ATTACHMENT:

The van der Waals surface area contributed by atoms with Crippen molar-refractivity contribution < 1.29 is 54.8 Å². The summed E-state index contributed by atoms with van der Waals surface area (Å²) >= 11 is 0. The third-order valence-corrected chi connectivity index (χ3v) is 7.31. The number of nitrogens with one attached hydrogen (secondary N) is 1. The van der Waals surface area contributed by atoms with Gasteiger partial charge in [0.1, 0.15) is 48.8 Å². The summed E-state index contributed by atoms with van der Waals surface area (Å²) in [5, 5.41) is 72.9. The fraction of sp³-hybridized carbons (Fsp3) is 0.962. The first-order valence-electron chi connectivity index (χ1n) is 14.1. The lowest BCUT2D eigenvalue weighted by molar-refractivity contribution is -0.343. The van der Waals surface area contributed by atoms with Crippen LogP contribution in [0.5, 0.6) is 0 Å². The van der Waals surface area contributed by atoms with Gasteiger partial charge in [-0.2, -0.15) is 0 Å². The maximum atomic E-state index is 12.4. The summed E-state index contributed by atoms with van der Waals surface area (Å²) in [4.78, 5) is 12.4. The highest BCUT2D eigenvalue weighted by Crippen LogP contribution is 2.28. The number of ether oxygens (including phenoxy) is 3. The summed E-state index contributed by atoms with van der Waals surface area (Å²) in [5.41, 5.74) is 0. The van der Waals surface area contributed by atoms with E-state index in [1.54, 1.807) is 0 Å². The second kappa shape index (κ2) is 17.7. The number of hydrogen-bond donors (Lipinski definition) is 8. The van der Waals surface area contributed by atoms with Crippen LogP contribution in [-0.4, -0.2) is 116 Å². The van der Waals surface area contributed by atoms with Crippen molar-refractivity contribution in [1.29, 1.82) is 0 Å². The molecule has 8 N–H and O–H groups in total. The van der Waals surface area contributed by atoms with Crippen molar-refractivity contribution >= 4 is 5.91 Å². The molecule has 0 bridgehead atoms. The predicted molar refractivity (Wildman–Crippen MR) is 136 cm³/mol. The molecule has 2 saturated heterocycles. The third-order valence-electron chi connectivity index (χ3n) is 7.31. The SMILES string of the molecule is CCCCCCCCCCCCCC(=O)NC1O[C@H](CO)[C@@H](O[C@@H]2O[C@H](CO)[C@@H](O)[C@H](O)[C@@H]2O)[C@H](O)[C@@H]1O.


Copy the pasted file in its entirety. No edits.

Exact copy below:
The van der Waals surface area contributed by atoms with Crippen molar-refractivity contribution < 1.29 is 54.8 Å². The summed E-state index contributed by atoms with van der Waals surface area (Å²) >= 11 is 0. The third-order valence-corrected chi connectivity index (χ3v) is 7.31. The number of nitrogens with one attached hydrogen (secondary N) is 1. The van der Waals surface area contributed by atoms with Gasteiger partial charge in [0.1, 0.15) is 48.8 Å². The summed E-state index contributed by atoms with van der Waals surface area (Å²) in [5, 5.41) is 72.9. The fraction of sp³-hybridized carbons (Fsp3) is 0.962. The first-order valence-electron chi connectivity index (χ1n) is 14.1. The lowest BCUT2D eigenvalue weighted by molar-refractivity contribution is -0.343. The van der Waals surface area contributed by atoms with Crippen LogP contribution in [0.5, 0.6) is 0 Å². The van der Waals surface area contributed by atoms with Gasteiger partial charge in [-0.2, -0.15) is 0 Å². The maximum atomic E-state index is 12.4. The summed E-state index contributed by atoms with van der Waals surface area (Å²) in [4.78, 5) is 12.4. The highest BCUT2D eigenvalue weighted by Crippen LogP contribution is 2.28. The number of ether oxygens (including phenoxy) is 3. The summed E-state index contributed by atoms with van der Waals surface area (Å²) in [5.41, 5.74) is 0. The van der Waals surface area contributed by atoms with E-state index in [1.54, 1.807) is 0 Å². The second kappa shape index (κ2) is 17.7. The number of hydrogen-bond donors (Lipinski definition) is 8. The van der Waals surface area contributed by atoms with Crippen LogP contribution in [-0.4, -0.2) is 116 Å². The van der Waals surface area contributed by atoms with Crippen molar-refractivity contribution in [1.29, 1.82) is 0 Å². The molecule has 8 N–H and O–H groups in total. The van der Waals surface area contributed by atoms with Crippen molar-refractivity contribution >= 4 is 5.91 Å². The molecule has 0 bridgehead atoms. The predicted molar refractivity (Wildman–Crippen MR) is 136 cm³/mol. The molecule has 2 saturated heterocycles. The third-order valence-electron chi connectivity index (χ3n) is 7.31. The SMILES string of the molecule is CCCCCCCCCCCCCC(=O)NC1O[C@H](CO)[C@@H](O[C@@H]2O[C@H](CO)[C@@H](O)[C@H](O)[C@@H]2O)[C@H](O)[C@@H]1O.